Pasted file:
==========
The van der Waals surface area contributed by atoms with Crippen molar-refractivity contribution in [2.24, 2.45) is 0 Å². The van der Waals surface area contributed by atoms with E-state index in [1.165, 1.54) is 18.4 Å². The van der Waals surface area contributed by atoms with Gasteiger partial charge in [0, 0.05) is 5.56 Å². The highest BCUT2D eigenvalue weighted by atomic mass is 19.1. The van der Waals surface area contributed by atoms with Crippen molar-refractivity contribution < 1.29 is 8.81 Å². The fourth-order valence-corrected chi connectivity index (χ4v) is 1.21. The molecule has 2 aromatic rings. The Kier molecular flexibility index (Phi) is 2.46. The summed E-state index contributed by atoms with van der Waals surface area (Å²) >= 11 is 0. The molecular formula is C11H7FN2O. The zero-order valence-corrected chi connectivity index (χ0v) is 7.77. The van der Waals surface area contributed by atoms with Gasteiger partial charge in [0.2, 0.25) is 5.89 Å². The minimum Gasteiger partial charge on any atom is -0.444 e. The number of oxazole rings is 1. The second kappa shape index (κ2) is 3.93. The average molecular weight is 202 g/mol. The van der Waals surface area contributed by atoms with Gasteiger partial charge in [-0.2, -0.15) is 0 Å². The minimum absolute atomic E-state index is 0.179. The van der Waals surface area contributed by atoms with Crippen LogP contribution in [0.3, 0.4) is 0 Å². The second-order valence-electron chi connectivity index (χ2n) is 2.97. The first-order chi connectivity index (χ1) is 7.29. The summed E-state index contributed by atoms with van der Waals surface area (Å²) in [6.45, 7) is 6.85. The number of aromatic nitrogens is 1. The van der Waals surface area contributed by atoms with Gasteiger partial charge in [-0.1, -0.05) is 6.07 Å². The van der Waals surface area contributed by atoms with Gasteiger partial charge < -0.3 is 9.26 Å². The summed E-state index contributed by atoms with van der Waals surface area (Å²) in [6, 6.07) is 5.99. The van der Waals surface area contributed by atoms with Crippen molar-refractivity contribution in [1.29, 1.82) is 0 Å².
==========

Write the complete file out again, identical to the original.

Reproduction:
The van der Waals surface area contributed by atoms with Crippen molar-refractivity contribution in [2.24, 2.45) is 0 Å². The van der Waals surface area contributed by atoms with E-state index in [1.165, 1.54) is 18.4 Å². The van der Waals surface area contributed by atoms with Gasteiger partial charge in [0, 0.05) is 5.56 Å². The highest BCUT2D eigenvalue weighted by atomic mass is 19.1. The van der Waals surface area contributed by atoms with Crippen molar-refractivity contribution < 1.29 is 8.81 Å². The fourth-order valence-corrected chi connectivity index (χ4v) is 1.21. The molecule has 2 aromatic rings. The Kier molecular flexibility index (Phi) is 2.46. The summed E-state index contributed by atoms with van der Waals surface area (Å²) >= 11 is 0. The molecular formula is C11H7FN2O. The zero-order valence-corrected chi connectivity index (χ0v) is 7.77. The van der Waals surface area contributed by atoms with Gasteiger partial charge in [0.2, 0.25) is 5.89 Å². The minimum Gasteiger partial charge on any atom is -0.444 e. The number of oxazole rings is 1. The second kappa shape index (κ2) is 3.93. The average molecular weight is 202 g/mol. The van der Waals surface area contributed by atoms with Gasteiger partial charge in [-0.2, -0.15) is 0 Å². The minimum absolute atomic E-state index is 0.179. The van der Waals surface area contributed by atoms with Crippen LogP contribution in [0.3, 0.4) is 0 Å². The second-order valence-electron chi connectivity index (χ2n) is 2.97. The first-order chi connectivity index (χ1) is 7.29. The summed E-state index contributed by atoms with van der Waals surface area (Å²) in [6.45, 7) is 6.85. The number of aromatic nitrogens is 1. The van der Waals surface area contributed by atoms with Gasteiger partial charge in [-0.1, -0.05) is 6.07 Å². The van der Waals surface area contributed by atoms with Gasteiger partial charge < -0.3 is 9.26 Å². The summed E-state index contributed by atoms with van der Waals surface area (Å²) in [6, 6.07) is 5.99. The van der Waals surface area contributed by atoms with Crippen molar-refractivity contribution in [1.29, 1.82) is 0 Å².